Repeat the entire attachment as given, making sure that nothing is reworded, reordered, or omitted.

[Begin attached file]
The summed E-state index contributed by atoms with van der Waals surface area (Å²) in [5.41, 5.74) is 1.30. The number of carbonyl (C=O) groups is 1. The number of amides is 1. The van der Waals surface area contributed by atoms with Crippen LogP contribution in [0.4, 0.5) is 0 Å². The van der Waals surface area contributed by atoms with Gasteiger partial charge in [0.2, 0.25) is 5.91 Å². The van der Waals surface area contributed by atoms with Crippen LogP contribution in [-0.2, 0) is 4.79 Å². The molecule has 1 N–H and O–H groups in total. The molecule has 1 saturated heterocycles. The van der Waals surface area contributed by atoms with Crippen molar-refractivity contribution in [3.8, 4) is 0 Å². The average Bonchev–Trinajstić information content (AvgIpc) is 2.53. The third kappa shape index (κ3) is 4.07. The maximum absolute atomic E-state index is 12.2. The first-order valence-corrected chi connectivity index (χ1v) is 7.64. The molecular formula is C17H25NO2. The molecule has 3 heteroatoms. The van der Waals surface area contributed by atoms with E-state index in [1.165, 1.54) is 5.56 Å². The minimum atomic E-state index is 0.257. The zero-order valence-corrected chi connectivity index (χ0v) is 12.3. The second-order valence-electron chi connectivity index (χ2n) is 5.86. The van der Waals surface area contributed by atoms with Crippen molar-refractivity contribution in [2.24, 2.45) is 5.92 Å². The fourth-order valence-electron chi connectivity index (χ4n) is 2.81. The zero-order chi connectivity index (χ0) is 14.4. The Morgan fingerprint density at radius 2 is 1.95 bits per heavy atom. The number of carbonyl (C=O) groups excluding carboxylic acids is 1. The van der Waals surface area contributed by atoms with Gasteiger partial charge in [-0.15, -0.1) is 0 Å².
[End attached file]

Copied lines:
The summed E-state index contributed by atoms with van der Waals surface area (Å²) in [5.41, 5.74) is 1.30. The number of carbonyl (C=O) groups is 1. The number of amides is 1. The van der Waals surface area contributed by atoms with Crippen LogP contribution in [0.4, 0.5) is 0 Å². The van der Waals surface area contributed by atoms with Gasteiger partial charge in [0.2, 0.25) is 5.91 Å². The van der Waals surface area contributed by atoms with Crippen LogP contribution in [-0.2, 0) is 4.79 Å². The molecule has 1 N–H and O–H groups in total. The molecule has 1 saturated heterocycles. The van der Waals surface area contributed by atoms with Crippen molar-refractivity contribution in [3.8, 4) is 0 Å². The average Bonchev–Trinajstić information content (AvgIpc) is 2.53. The third kappa shape index (κ3) is 4.07. The maximum absolute atomic E-state index is 12.2. The first-order valence-corrected chi connectivity index (χ1v) is 7.64. The molecular formula is C17H25NO2. The molecule has 3 heteroatoms. The van der Waals surface area contributed by atoms with E-state index in [1.165, 1.54) is 5.56 Å². The minimum atomic E-state index is 0.257. The zero-order valence-corrected chi connectivity index (χ0v) is 12.3. The second-order valence-electron chi connectivity index (χ2n) is 5.86. The van der Waals surface area contributed by atoms with Crippen molar-refractivity contribution in [2.24, 2.45) is 5.92 Å². The fourth-order valence-electron chi connectivity index (χ4n) is 2.81. The zero-order chi connectivity index (χ0) is 14.4. The Morgan fingerprint density at radius 2 is 1.95 bits per heavy atom. The number of carbonyl (C=O) groups excluding carboxylic acids is 1. The van der Waals surface area contributed by atoms with Gasteiger partial charge in [-0.15, -0.1) is 0 Å².